Ancient Monuments

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Blanchland Premonstratensian Abbey

A Scheduled Monument in Blanchland, Northumberland

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Latitude: 54.8483 / 54°50'53"N

Longitude: -2.0539 / 2°3'14"W

OS Eastings: 396633.930124

OS Northings: 550385.827329

OS Grid: NY966503

Mapcode National: GBR GD3C.4T

Mapcode Global: WHB2Z.FD5L

Entry Name: Blanchland Premonstratensian Abbey

Scheduled Date: 7 December 1990

Source: Historic England

Source ID: 1017683

English Heritage Legacy ID: 12612

County: Northumberland

Civil Parish: Blanchland

Traditional County: Northumberland

Lieutenancy Area (Ceremonial County): Northumberland

Church of England Parish: Blanchland with Hunstanworth

Church of England Diocese: Newcastle


The monument comprises the site of the nave, south transept, cloister
garth, east claustral range and part of the monastic graveyard of
Blanchland Abbey. Remains of all these features survive beneath the
modern ground surface. The later 12th/early 13th century standing cross
west of the church tower is also included.
The Abbey was founded for the Canons of the Order of Premontre (the
Premonstratensians) by Walter de Bolbeck in 1165. Although never a very
large house, it was visited by Edward III in 1327 following its burning
by Scots raiders. The monastery was initially dissolved in 1536 only to
be reformed by the King in 1537 before being finally dissolved in 1539.
The site passed through secular hands and was acquired by the Forster
family in the early 17th century. By this time or soon after, the
cloister had become the core of the mansion, parts of which survive
today as the Lord Crewe Arms Hotel (Listed Building Grade II*).
The northern and western walls of the former parish burial ground are
included in this scheduling as they are considered to incorporate areas
of medieval fabric. Other walls demarcating the edge of the area of the
monument are not included in the scheduling. A row of buildings to
the rear of the Hotel adjacent to the south boundary of the monument are
excluded from the scheduling, but the ground beneath them is included.
The area of the scheduling comprises only part of the former monastic
precinct. It should be noted that the following features of the abbey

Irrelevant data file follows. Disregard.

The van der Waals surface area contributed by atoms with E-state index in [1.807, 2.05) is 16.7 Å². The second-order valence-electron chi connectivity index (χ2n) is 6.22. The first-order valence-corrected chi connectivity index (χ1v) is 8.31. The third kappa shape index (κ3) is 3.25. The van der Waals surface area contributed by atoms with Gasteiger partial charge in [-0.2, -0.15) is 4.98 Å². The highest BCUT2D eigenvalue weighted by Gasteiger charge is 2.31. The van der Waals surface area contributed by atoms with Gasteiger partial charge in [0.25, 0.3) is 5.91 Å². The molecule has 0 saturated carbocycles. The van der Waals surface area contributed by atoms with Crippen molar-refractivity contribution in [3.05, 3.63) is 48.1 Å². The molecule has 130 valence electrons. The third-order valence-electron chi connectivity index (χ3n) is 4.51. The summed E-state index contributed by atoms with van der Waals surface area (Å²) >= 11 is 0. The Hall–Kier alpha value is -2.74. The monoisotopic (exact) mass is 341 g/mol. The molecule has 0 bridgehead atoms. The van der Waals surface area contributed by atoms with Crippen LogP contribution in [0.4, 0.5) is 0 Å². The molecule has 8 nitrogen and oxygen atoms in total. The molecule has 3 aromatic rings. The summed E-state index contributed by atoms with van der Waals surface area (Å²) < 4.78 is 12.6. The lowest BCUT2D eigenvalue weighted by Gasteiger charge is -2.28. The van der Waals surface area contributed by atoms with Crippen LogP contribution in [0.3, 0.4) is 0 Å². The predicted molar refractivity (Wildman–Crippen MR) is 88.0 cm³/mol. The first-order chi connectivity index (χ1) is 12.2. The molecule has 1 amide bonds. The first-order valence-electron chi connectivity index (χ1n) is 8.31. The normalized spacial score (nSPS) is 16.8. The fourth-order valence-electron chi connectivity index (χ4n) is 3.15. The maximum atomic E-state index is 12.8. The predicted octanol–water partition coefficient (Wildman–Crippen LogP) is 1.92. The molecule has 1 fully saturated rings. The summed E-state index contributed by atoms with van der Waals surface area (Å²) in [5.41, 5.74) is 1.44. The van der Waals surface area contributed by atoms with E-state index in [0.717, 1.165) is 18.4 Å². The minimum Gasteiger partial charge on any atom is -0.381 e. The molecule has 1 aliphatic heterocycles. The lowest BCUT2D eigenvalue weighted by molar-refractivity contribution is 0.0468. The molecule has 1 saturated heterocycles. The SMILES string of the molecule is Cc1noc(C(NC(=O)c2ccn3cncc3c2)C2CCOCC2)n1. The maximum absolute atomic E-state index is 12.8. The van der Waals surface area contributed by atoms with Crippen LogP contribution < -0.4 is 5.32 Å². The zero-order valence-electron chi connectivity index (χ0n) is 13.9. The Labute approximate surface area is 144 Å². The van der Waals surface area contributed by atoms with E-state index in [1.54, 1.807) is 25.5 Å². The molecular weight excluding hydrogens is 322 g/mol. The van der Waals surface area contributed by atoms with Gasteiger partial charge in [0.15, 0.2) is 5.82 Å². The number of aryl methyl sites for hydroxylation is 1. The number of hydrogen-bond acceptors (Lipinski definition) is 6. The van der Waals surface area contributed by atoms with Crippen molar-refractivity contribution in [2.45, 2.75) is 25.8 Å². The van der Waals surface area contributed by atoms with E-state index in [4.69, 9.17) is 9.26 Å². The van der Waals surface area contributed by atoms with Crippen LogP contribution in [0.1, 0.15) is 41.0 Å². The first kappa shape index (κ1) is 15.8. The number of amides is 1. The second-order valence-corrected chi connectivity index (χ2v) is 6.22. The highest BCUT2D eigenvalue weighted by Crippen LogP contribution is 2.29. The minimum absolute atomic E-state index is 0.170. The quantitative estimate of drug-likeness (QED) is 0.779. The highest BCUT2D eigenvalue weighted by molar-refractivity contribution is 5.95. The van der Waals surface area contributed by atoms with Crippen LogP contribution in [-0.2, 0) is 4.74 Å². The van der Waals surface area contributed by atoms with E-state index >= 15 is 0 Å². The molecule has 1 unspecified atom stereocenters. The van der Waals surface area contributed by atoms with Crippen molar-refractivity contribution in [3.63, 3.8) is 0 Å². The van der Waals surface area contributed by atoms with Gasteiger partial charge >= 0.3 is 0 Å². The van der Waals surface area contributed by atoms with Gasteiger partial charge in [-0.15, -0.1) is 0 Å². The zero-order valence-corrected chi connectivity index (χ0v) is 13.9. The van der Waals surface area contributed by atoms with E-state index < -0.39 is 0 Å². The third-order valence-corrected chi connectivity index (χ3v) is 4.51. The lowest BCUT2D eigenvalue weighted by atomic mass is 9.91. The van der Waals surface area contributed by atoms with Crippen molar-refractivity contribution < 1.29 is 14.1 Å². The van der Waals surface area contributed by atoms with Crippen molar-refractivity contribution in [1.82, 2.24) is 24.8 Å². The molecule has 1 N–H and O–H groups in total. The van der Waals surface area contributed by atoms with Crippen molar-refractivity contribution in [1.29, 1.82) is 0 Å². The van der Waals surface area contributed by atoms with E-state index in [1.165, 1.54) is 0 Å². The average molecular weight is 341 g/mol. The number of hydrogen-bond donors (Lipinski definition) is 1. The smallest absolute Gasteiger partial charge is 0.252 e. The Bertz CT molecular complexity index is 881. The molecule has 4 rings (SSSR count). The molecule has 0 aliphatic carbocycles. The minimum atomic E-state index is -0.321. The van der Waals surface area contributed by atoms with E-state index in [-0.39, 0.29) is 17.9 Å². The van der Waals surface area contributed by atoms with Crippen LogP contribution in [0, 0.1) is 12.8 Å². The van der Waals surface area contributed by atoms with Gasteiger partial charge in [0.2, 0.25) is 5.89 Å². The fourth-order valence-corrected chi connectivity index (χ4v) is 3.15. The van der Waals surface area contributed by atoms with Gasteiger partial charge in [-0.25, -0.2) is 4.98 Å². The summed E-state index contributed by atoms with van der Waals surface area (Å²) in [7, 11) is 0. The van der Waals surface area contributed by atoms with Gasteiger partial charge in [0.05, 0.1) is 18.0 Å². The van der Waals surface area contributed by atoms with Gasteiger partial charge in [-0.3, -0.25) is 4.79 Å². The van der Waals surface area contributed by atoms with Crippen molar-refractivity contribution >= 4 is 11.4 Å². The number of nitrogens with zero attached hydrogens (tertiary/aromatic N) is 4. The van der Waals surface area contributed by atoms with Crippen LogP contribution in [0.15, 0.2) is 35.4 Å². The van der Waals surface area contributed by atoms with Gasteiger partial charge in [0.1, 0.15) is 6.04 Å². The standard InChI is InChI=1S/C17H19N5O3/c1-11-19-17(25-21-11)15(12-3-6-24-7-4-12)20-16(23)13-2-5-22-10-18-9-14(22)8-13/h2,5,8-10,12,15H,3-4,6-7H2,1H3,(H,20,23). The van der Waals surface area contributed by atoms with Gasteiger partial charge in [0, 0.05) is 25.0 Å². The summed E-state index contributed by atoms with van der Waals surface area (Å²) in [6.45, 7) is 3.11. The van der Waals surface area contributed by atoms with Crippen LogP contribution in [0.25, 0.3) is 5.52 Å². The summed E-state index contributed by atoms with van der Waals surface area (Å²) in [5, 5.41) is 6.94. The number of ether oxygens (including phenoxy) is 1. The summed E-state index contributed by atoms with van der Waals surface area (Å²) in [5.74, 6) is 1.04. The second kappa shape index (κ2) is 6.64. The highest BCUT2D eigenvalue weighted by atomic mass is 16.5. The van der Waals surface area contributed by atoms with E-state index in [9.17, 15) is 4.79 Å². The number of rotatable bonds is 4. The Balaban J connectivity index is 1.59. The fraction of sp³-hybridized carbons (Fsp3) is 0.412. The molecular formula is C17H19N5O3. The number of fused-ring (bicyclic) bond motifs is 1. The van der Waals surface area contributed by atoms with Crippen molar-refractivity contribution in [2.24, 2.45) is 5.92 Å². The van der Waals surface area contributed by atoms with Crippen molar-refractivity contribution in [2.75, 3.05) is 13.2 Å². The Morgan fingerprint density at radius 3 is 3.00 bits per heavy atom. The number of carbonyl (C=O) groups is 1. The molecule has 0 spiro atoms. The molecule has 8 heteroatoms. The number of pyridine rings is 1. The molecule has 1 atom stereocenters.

are not included: 1) the parish church which comprises the north
transept and choir of the monastic church. 2) the present parochial
graveyard east of the parish church; 3) the remains of the west and
south ranges of the cloister and of buildings which originally formed
four sides of the monastic outer court (including the precinct
gatehouse) which have been converted in various ways into dwellings etc.
4) the village square and adjacent roads. These are all considered at
present to be adequately covered by other forms of statutory protection,
notably listed building legislation and conservation controls.

The site of the monument is shown on the attached map extract.
It includes a 2 metre boundary around the archaeological features,
considered to be essential for the monument's support and preservation.

Source: Historic England

Reasons for Scheduling

Blanchland Abbey was one of approximately thirty-one abbeys of the
Premonstratensian Order in Medieval England. Of these the remains of
only about a dozen survive to any extent and the remains at Blanchland
form one of the most complete examples. The site at Blanchland has
several features which distinguish it from other monasteries of this
order. In particular it has the only surviving example of a roofed
Premonstratensian church and is one of only a handful where the west and
south claustral ranges survive to any extent. The greatest importance of
the site, however, for which it is justly famous, is the completeness
with which the whole precinct plan survives and can be seen in the
modern village-scape. The monastic buildings were taken over in the
years after the Dissolution to make a complete village. The monastic
church became the parish church, the cloisters became the manor house
and the outer court became the village square surrounded by the
villagers' cottages. Even today the village consists of few buildings
beyond this remarkable core. The area of the of the scheduling itself
contains some of the least disturbed features and deposits relating to
the monastery, notably part of the church, cloisters and burial ground,
which are of great importance for any analysis of the archaeology and
history of this monastery and for the monastic life in the border
country of northern England.

Source: Historic England

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